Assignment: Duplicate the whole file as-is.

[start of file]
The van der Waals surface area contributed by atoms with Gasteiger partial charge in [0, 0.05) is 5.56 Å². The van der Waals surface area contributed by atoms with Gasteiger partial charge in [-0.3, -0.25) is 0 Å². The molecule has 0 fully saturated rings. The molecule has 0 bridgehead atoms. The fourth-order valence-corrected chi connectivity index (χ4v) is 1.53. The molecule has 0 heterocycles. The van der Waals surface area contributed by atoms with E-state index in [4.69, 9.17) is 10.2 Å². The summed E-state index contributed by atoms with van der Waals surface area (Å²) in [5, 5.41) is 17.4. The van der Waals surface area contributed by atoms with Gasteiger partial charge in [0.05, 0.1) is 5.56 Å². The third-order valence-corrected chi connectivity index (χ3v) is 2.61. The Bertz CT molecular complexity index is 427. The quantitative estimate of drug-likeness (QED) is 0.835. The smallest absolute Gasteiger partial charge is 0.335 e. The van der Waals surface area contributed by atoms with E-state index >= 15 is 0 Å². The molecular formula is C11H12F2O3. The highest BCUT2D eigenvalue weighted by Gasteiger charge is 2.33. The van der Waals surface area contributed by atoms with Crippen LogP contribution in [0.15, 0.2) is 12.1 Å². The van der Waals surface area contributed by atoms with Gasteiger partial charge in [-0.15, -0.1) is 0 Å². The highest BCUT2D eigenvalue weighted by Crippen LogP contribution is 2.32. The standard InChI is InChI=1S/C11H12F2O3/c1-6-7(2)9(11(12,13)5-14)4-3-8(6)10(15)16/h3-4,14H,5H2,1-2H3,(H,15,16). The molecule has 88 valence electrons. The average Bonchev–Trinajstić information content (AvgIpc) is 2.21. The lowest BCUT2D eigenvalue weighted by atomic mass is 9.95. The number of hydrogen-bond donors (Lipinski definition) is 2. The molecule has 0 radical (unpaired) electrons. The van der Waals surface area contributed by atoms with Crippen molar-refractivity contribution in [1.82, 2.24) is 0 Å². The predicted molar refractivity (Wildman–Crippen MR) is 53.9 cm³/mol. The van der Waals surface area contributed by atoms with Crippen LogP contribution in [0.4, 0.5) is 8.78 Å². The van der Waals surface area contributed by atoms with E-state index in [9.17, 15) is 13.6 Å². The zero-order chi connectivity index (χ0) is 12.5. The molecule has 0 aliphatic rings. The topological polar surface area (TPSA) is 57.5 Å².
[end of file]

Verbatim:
The van der Waals surface area contributed by atoms with Gasteiger partial charge in [0, 0.05) is 5.56 Å². The van der Waals surface area contributed by atoms with Gasteiger partial charge in [-0.3, -0.25) is 0 Å². The molecule has 0 fully saturated rings. The molecule has 0 bridgehead atoms. The fourth-order valence-corrected chi connectivity index (χ4v) is 1.53. The molecule has 0 heterocycles. The van der Waals surface area contributed by atoms with E-state index in [4.69, 9.17) is 10.2 Å². The summed E-state index contributed by atoms with van der Waals surface area (Å²) in [5, 5.41) is 17.4. The van der Waals surface area contributed by atoms with Gasteiger partial charge in [0.05, 0.1) is 5.56 Å². The third-order valence-corrected chi connectivity index (χ3v) is 2.61. The Bertz CT molecular complexity index is 427. The quantitative estimate of drug-likeness (QED) is 0.835. The smallest absolute Gasteiger partial charge is 0.335 e. The van der Waals surface area contributed by atoms with E-state index >= 15 is 0 Å². The molecular formula is C11H12F2O3. The highest BCUT2D eigenvalue weighted by Gasteiger charge is 2.33. The van der Waals surface area contributed by atoms with Crippen LogP contribution in [0.15, 0.2) is 12.1 Å². The van der Waals surface area contributed by atoms with Gasteiger partial charge in [-0.15, -0.1) is 0 Å². The highest BCUT2D eigenvalue weighted by Crippen LogP contribution is 2.32. The standard InChI is InChI=1S/C11H12F2O3/c1-6-7(2)9(11(12,13)5-14)4-3-8(6)10(15)16/h3-4,14H,5H2,1-2H3,(H,15,16). The molecule has 88 valence electrons. The average Bonchev–Trinajstić information content (AvgIpc) is 2.21. The lowest BCUT2D eigenvalue weighted by atomic mass is 9.95. The number of hydrogen-bond donors (Lipinski definition) is 2. The molecule has 0 radical (unpaired) electrons. The van der Waals surface area contributed by atoms with Crippen molar-refractivity contribution in [1.82, 2.24) is 0 Å². The predicted molar refractivity (Wildman–Crippen MR) is 53.9 cm³/mol. The van der Waals surface area contributed by atoms with Crippen LogP contribution in [0.4, 0.5) is 8.78 Å². The van der Waals surface area contributed by atoms with E-state index in [9.17, 15) is 13.6 Å². The zero-order chi connectivity index (χ0) is 12.5. The molecule has 0 aliphatic rings. The topological polar surface area (TPSA) is 57.5 Å².